Frank Titch Transitioned from Military CRNA to Civilian CRNA to Nurse Anesthetist Educator

Frank Titch has learned to adjust and adapt throughout his career as a certified registered nurse anesthetist (CRNA). The transition from a U.S. Air Force nurse anesthetist to a civilian CRNA proved to be the most difficult because of the change from full practice authority in the military to a supervisory model as a civilian CRNA. After a long career of administering anesthesia, he now teaches the next generation of CRNAs as a college professor.

Frank first learned of the nurse anesthetist profession from a family friend while in high school. He got to job shadow her one day and knew it was what he wanted to do.  “Our family lived in a town with a small hospital where nurse anesthetists administered anesthesia. I wanted a job where I could work independently and earn the respect of my colleagues,” Frank said.

In 1979, he joined the Air Force and entered the nurse anesthesia program in 1982. He graduated from anesthesia school in 1984. In the military, Frank had full practice authority and cared for patients’ anesthesia needs without physician oversight. He worked at an air transportable hospital during a six-month deployment in Desert Storm. He and another CRNA were the sole anesthesia providers for an air base with 5,000 personnel.

“As a military CRNA, I was forced to work with what I had. I didn’t always have access to equipment that was available in United States’ hospitals. Often times I gave anesthesia to patients in a noisy environment and had to manually feel for their blood pressure,” said Frank. “But I knew the patient was depending on me and if I couldn’t provide anesthesia, there would be no surgery.”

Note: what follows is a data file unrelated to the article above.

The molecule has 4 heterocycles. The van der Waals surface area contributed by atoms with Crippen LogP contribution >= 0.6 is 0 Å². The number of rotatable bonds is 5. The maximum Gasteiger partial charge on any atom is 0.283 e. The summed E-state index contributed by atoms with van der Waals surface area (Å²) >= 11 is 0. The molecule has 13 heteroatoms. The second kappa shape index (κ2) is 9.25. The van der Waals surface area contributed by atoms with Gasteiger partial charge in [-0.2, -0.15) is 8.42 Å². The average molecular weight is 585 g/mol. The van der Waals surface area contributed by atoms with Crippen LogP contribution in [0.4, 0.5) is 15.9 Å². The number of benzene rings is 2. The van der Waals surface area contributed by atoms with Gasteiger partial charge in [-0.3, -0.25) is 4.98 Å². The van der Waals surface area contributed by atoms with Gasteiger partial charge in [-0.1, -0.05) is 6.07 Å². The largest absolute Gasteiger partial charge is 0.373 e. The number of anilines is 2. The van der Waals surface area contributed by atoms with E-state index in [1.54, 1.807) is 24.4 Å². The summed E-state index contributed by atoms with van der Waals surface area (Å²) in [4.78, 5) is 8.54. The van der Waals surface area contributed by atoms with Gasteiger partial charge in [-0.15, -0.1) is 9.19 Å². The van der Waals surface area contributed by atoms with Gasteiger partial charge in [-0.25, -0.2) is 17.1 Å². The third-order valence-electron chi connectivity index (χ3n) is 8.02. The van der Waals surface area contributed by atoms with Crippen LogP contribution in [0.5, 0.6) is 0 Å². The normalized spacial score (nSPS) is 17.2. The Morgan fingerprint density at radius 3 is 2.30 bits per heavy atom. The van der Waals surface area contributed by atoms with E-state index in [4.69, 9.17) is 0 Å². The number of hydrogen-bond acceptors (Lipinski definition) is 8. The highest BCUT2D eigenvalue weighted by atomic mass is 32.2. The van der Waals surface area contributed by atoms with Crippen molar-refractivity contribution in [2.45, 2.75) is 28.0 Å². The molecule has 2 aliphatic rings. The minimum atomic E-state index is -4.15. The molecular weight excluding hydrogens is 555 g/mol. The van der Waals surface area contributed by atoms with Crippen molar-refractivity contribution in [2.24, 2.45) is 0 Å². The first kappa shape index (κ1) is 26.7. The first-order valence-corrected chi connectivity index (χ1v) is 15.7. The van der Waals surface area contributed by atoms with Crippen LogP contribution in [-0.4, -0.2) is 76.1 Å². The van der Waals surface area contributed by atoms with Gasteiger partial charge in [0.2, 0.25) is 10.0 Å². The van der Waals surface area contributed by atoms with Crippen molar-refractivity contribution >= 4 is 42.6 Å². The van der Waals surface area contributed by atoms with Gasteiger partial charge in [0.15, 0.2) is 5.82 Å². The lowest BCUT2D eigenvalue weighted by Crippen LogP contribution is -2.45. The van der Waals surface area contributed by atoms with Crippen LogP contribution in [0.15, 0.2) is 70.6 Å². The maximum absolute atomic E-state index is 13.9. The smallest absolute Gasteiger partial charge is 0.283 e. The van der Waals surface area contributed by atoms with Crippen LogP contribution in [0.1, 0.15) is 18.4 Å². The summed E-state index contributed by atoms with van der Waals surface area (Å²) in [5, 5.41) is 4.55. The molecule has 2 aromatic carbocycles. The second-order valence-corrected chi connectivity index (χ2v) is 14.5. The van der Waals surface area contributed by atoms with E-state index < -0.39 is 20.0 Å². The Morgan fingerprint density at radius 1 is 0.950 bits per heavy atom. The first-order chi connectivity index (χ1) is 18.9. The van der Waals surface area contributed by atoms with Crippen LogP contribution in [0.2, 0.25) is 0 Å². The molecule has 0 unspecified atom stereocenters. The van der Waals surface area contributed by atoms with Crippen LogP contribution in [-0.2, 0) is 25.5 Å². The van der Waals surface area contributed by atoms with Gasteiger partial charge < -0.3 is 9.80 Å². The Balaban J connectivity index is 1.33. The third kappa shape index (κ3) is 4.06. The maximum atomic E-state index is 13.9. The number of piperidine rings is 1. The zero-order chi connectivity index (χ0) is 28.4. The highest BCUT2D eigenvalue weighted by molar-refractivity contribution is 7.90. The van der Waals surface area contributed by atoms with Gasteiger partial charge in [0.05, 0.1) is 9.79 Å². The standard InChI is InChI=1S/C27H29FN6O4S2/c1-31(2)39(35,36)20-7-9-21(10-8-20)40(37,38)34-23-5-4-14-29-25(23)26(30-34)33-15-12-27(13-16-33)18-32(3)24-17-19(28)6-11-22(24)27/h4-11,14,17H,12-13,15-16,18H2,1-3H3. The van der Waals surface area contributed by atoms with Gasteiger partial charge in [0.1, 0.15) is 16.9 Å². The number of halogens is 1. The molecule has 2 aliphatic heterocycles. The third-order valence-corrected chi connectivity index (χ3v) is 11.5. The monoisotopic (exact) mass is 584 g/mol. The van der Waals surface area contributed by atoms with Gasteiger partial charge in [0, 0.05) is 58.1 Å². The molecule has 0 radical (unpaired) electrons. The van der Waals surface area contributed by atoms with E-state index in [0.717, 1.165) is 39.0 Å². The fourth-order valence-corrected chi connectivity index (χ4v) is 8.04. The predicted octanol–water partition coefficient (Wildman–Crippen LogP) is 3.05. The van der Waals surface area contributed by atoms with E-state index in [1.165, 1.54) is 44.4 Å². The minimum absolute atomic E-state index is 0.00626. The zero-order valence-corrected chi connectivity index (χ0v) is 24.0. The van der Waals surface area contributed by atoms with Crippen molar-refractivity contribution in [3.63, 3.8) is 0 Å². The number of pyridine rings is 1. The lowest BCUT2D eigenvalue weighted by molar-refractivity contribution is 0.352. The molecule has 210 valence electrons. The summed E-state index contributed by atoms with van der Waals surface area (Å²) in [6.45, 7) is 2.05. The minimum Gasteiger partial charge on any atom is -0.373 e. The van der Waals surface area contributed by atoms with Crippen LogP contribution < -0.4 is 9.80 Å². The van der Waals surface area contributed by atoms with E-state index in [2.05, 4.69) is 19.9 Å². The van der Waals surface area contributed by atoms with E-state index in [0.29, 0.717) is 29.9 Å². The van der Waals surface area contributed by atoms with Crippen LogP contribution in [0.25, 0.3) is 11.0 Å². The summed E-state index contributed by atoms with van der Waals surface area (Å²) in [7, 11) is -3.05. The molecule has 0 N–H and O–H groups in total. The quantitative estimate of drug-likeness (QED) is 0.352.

Upon retiring from the military in 2001, it took Frank time to adjust to working as a civilian CRNA.

“It was quite a transition for me to leave the military where I had a significant rank, responsibilities, respect and a fairly high leadership position,” he said. “For 20 years, I worked independently with full practice authority. It took time to adjust to a civilian model where supervision was now part of my job.”

Today, as a professor of Duke University’s nurse anesthesia program, he teaches students basic and advanced courses on the principles of anesthesia. He also hopes to educate the public about the capabilities of nurse anesthetists. The standard of care is the same when provided by an anesthesiologist or CRNA.

“CRNAs are assets to anesthesia,” said Frank. “Oftentimes the levels of oversight are not necessary. Allowing nurse anesthetists to practice to the full extent of their education and training can only improve patient care.”

Recently, the U.S. Department of Veteran Affairs (VA) published a proposed rule extending full practice authority to CRNAs, which would allow nurse anesthetists working in the VA to provide anesthesia services without the oversight of physician. Frank says he fully supports the rule as a Veteran and a CRNA.

“The efficiency within the VA system would be much greater if the scope of practice for CRNAs was expanded,” he said.

CRNAs and others are encouraged to visit before July 25, 2016, to ensure veterans have access to the high-quality health care they deserve.